If you have COPD or asthma, do not use N-95 respirators. First of all, they should be reserved for health care workers who really need them. The N-95 masks are the most effective at blocking virus particles compared to the function of different kinds of masks, but they’re also more difficult to breathe through.
The CDC currently recommends that most people choose to wear cloth face coverings rather than N-95 masks or surgical masks when venturing into public spaces.
If you have COPD, look for a mask that is made of a moisture-wicking and breathable fabric. If you’re having an extremely hard time breathing, try using a bandana or neck gaitor. These alternatives are more breathable since they are open at the bottom, but still provide a protective barrier
Despite how uncomfortable it is, make sure it covers your nose and mouth.
If you use portable supplemental oxygen, you should wear a large mask that can fully cover your mouth, nose, and tubing. To avoid having your oxygen cannulas and the straps of your mask behind your ears, you can get a mask that straps around the back of your head and neck. These are much more comfortable than the strings pulling on your ears.
Are people with underlying conditions (COPD & Asthma) more susceptible to catching COVID-19?
No. People with underlying conditions do not catch COVID-19 more often than someone who is generally healthy.
That being said, many people who contract COVID-19 have very mild symptoms and can handle the virus as they would the common flu, while others do not experience symptoms at all.
Therefore, people with COPD, Asthma, and other conditions are at a higher risk of experiencing severe complications and symptoms if you get COVID-19. Therefore it is important you follow social distancing advice particularly carefully, as well as other precautions recommended by viral excerpts and scientists.
The other best way to avoid catching COIVD-19 is to continue self-managing your condition well. Keep up with your COPD diet, your exercise program, and your oxygen therapy. All of these daily treatments will keep your COPD from progressing into a more severe state, and these measures will also help reduce the likelihood of you needing to go to the hospital due to a COPD flare-up or complication.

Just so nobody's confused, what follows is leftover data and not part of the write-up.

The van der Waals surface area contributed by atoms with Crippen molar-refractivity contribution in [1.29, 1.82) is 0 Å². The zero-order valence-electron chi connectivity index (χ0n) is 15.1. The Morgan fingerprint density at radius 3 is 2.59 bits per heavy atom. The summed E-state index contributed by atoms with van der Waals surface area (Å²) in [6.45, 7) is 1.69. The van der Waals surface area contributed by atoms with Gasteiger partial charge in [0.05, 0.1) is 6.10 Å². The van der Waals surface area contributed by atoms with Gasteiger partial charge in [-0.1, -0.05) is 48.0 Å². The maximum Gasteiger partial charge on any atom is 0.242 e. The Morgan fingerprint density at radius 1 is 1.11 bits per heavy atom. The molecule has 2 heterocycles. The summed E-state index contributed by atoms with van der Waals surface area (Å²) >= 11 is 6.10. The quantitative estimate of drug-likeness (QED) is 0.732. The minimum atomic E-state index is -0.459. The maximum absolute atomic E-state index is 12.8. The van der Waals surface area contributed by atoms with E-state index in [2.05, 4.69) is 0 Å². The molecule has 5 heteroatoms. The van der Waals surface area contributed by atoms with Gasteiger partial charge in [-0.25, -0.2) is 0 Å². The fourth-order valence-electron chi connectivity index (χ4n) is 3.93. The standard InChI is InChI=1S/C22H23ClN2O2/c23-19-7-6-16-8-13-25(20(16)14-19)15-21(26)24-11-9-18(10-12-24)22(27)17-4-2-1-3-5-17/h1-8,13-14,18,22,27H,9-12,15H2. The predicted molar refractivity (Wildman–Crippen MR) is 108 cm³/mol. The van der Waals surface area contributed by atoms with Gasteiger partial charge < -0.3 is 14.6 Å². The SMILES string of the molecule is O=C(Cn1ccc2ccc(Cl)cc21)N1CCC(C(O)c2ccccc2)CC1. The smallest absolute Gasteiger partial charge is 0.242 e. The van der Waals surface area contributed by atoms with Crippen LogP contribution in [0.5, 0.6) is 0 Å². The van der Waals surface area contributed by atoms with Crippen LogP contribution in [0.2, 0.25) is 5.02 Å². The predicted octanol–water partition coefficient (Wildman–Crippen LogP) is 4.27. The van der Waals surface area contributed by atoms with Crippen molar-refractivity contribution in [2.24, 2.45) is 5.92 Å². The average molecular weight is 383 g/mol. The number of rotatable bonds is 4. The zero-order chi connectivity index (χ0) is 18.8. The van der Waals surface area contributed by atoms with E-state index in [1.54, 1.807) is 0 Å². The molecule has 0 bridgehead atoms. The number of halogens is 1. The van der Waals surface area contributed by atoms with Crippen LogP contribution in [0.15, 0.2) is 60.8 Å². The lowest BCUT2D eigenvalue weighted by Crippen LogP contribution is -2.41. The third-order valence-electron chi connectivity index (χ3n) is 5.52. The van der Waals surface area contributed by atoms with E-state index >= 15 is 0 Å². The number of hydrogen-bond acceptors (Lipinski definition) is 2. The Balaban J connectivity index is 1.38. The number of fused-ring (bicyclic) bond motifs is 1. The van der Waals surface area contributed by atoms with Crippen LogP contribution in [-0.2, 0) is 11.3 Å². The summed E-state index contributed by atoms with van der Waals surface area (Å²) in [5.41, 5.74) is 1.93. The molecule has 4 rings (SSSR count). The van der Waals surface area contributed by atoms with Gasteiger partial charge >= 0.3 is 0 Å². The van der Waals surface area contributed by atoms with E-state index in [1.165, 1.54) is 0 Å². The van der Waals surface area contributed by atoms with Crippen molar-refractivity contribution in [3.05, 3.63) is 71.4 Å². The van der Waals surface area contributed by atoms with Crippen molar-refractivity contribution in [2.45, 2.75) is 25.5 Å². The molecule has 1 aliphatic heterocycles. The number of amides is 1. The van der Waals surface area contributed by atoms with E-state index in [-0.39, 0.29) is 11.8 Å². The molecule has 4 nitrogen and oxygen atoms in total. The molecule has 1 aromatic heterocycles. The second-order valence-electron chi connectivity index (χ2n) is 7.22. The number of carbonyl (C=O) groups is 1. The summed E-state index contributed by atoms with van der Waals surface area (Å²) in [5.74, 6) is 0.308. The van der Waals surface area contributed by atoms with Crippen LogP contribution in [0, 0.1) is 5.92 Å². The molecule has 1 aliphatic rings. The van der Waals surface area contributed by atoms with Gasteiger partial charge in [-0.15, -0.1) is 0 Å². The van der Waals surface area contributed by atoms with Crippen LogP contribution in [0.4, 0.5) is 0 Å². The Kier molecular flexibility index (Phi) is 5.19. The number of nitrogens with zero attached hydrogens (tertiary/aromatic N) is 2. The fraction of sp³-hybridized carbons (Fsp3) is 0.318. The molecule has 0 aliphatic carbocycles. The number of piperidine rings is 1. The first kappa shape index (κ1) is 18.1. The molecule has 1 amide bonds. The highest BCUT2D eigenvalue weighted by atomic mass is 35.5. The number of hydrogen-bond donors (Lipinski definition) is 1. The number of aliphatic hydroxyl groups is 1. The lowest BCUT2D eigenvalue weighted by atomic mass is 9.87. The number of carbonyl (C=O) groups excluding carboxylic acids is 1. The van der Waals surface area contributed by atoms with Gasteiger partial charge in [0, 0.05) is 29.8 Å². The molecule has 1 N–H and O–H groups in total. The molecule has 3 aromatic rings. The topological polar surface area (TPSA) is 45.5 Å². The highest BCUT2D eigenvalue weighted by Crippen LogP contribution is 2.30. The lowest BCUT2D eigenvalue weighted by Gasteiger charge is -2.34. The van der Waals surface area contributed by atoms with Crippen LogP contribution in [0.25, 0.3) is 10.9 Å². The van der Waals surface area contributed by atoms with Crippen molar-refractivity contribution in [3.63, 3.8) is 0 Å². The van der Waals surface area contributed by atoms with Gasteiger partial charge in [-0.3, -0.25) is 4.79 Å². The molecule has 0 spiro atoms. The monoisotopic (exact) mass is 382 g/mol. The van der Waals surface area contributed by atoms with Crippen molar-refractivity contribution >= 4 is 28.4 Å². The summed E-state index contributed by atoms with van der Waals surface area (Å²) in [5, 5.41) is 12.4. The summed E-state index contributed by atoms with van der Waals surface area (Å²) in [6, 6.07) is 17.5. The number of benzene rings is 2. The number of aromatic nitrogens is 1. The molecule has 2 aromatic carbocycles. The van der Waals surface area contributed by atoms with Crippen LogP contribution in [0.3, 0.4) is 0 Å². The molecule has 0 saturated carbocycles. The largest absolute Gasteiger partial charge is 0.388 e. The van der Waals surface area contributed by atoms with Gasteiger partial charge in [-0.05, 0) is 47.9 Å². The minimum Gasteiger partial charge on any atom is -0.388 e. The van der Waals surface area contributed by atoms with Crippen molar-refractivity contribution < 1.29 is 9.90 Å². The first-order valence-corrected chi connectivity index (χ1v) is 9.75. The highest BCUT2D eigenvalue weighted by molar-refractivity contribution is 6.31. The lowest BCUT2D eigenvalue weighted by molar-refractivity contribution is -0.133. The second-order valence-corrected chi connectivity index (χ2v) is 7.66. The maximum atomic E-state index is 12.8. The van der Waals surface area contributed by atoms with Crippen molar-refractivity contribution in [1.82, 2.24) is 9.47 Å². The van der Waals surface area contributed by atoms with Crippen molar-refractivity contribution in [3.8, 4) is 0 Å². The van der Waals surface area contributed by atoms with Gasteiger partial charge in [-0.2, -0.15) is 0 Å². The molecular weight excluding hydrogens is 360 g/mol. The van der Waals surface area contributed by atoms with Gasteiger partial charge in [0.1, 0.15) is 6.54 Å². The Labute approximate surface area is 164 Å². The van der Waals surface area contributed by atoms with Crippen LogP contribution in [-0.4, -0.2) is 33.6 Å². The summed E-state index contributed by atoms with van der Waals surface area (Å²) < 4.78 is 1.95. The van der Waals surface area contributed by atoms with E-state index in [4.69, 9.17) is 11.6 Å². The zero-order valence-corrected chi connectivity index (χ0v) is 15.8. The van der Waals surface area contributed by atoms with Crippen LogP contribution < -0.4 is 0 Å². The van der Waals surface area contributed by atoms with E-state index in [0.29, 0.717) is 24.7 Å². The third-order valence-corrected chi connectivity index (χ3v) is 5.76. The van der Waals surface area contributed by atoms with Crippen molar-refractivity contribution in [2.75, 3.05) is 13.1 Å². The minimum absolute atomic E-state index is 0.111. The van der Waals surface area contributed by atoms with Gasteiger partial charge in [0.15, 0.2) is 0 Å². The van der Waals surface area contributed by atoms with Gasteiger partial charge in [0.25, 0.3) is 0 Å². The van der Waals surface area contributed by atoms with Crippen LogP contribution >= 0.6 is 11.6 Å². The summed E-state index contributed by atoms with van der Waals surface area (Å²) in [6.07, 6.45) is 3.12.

Will ordering products to be delivered to your home put you at a higher risk of catching COVID-19?
Again the simple answer is no, and often reliable sources say that it is safer to get your groceries delivered than it is to go out in public to grocery stores. Researchers are questioning how COVID-19 infects people, and the World Health Organization (WHO) says that the likelihood of becoming infected with COVID-19 from a commercial package is low since it has likely traveled over several days and been exposed to different temperatures and conditions during transit.
If you have COPD or asthma, the answer is not this simple. It’s not certain how long the COVID-19 virus survives on surfaces, but according to the World Health Organization, the virus seems to behave like other coronaviruses. Studies suggest that coronaviruses in general may live on surfaces for a few hours or up to several days. It also varies under different environments and the surfaces, temperature, and humidity.